Opinion by Richard Baird Posted 22 January 2015
Woodland Wine Merchant is described by Perky Bros, the design studio behind its new visual identity, as a tidy and eclectic wine store in Nashville, Tennessee that carefully curates wines from artisan producers practicing natural and sustainable methods, and hunts for and gathers the best value wines from around the world.
Perky Bros’ identity solution was inspired by the collision of two worlds—the natural, and the store’s unadorned and modern 1960’s qualities. This manifests itself as a red fox logo—an animal indigenous to the area—a woodland green paper choice, the utility of type selection and its typesetting, gridless mid-century layouts and the robust and practical wood of the interior. The project went on to include signage, labels, business cards and packaging.
Utility and nature make for a stark and disparate contrast, but one that has been effectively brought together in perhaps the same way as personal and regional iconography might start to encroach upon military hardware or battledress. Perky Bros’ treatment recognises and takes ownership of the building’s functional origins and the irony of it now being a place for retailing individuality, craft and luxury.
The finely detailed and hand drawn fox illustrations, the way that these have been expanded into patterns, set across tissue paper, wrapped around bottle and covering the inside walls of printed assets, as well as the use of uncoated dyed boards, earthy colour palette and what looks like a letterpress and blind embossed print finish all speak of good natural quality, traditional and individual craft values. The fox also adds a smart regional touch and a connection to nature.
These are current brand values to have and popular aesthetics to leverage but each is well executed, appropriate within the context of the wine industry and reflective of the store’s focus on products that are natural and sustainable and the careful curation of these. However, where the project really gets it character from is the addition of, and juxtaposition alongside, a utilitarian layer inspired by the store’s 1960s building.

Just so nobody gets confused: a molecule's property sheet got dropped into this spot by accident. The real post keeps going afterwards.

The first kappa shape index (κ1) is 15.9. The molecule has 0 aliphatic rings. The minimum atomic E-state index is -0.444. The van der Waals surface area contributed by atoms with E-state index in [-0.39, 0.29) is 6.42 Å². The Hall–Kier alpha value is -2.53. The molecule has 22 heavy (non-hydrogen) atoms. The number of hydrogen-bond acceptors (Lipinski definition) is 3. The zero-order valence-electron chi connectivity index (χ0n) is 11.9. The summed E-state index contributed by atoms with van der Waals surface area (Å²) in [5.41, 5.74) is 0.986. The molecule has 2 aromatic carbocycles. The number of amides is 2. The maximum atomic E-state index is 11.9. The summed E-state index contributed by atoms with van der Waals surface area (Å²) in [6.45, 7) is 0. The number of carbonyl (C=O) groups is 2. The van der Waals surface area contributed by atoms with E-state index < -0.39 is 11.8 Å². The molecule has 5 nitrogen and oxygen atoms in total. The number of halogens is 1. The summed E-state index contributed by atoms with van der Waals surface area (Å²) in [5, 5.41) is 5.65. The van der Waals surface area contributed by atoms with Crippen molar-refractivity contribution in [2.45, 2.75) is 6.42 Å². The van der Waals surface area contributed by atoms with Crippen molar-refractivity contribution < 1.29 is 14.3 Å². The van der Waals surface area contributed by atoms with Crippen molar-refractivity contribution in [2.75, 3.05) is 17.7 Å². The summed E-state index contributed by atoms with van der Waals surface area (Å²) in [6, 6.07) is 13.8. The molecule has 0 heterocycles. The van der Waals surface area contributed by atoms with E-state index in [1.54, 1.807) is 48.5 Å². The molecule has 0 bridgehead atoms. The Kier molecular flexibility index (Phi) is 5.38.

This utilitarian layer comes through most acutely in the absence of interior flourish in favour of plywood furniture, chipboard clipboards and the uniformity and dense typographical nature of the labels ahead of each bottle. Like the building itself, this is in opposition to the diversity, individuality and ornamental detail and print finish of the wine labels, and while the layout of the store is not far from convention, the choice of materials is, borrowing a little from modern coffee shops, and very much product focused.
The stripped down retail experience makes its way into the identity. The uppercase sans-serif characters and straightforward layouts have a considered nonchalance, that is to say that there is intention behind the appearance of indifference that goes beyond basic functionality and practicality. This works well to elevate the detail and care of the illustrative work and the wrapping of the wine bottles, which are surprising elements to encounter towards the end of the retail experience, and, using a typographic uniformity, sets an egalitarian tone where wines are treated and measured equally through descriptions.